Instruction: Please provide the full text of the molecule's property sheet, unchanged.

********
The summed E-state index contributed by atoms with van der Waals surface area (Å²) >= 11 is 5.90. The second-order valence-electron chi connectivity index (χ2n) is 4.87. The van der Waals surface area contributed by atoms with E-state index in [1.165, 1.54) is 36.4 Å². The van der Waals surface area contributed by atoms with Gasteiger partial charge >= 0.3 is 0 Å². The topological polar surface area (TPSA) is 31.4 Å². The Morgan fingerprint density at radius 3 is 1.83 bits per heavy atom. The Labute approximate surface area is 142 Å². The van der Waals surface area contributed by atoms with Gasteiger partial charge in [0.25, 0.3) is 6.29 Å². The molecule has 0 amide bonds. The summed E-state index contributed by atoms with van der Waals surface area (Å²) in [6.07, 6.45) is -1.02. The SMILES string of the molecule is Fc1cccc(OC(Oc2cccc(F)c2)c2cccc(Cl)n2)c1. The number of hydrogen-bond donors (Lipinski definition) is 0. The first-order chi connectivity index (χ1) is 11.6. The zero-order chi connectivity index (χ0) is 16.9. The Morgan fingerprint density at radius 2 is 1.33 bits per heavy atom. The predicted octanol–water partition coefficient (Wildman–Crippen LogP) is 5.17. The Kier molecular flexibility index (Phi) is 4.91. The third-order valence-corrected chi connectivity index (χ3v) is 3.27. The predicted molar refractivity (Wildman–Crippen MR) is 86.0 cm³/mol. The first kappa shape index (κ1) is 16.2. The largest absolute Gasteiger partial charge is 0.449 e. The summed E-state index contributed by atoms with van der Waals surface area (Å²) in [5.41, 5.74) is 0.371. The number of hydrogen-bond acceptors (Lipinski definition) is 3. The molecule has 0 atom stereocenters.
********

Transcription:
The summed E-state index contributed by atoms with van der Waals surface area (Å²) >= 11 is 5.90. The second-order valence-electron chi connectivity index (χ2n) is 4.87. The van der Waals surface area contributed by atoms with E-state index in [1.165, 1.54) is 36.4 Å². The van der Waals surface area contributed by atoms with Gasteiger partial charge >= 0.3 is 0 Å². The topological polar surface area (TPSA) is 31.4 Å². The Morgan fingerprint density at radius 3 is 1.83 bits per heavy atom. The Labute approximate surface area is 142 Å². The van der Waals surface area contributed by atoms with Gasteiger partial charge in [0.25, 0.3) is 6.29 Å². The molecule has 0 amide bonds. The summed E-state index contributed by atoms with van der Waals surface area (Å²) in [6.07, 6.45) is -1.02. The SMILES string of the molecule is Fc1cccc(OC(Oc2cccc(F)c2)c2cccc(Cl)n2)c1. The number of hydrogen-bond donors (Lipinski definition) is 0. The first-order chi connectivity index (χ1) is 11.6. The zero-order chi connectivity index (χ0) is 16.9. The Morgan fingerprint density at radius 2 is 1.33 bits per heavy atom. The predicted octanol–water partition coefficient (Wildman–Crippen LogP) is 5.17. The Kier molecular flexibility index (Phi) is 4.91. The third-order valence-corrected chi connectivity index (χ3v) is 3.27. The predicted molar refractivity (Wildman–Crippen MR) is 86.0 cm³/mol. The first kappa shape index (κ1) is 16.2. The largest absolute Gasteiger partial charge is 0.449 e. The summed E-state index contributed by atoms with van der Waals surface area (Å²) in [5.41, 5.74) is 0.371. The number of hydrogen-bond acceptors (Lipinski definition) is 3. The molecule has 0 atom stereocenters.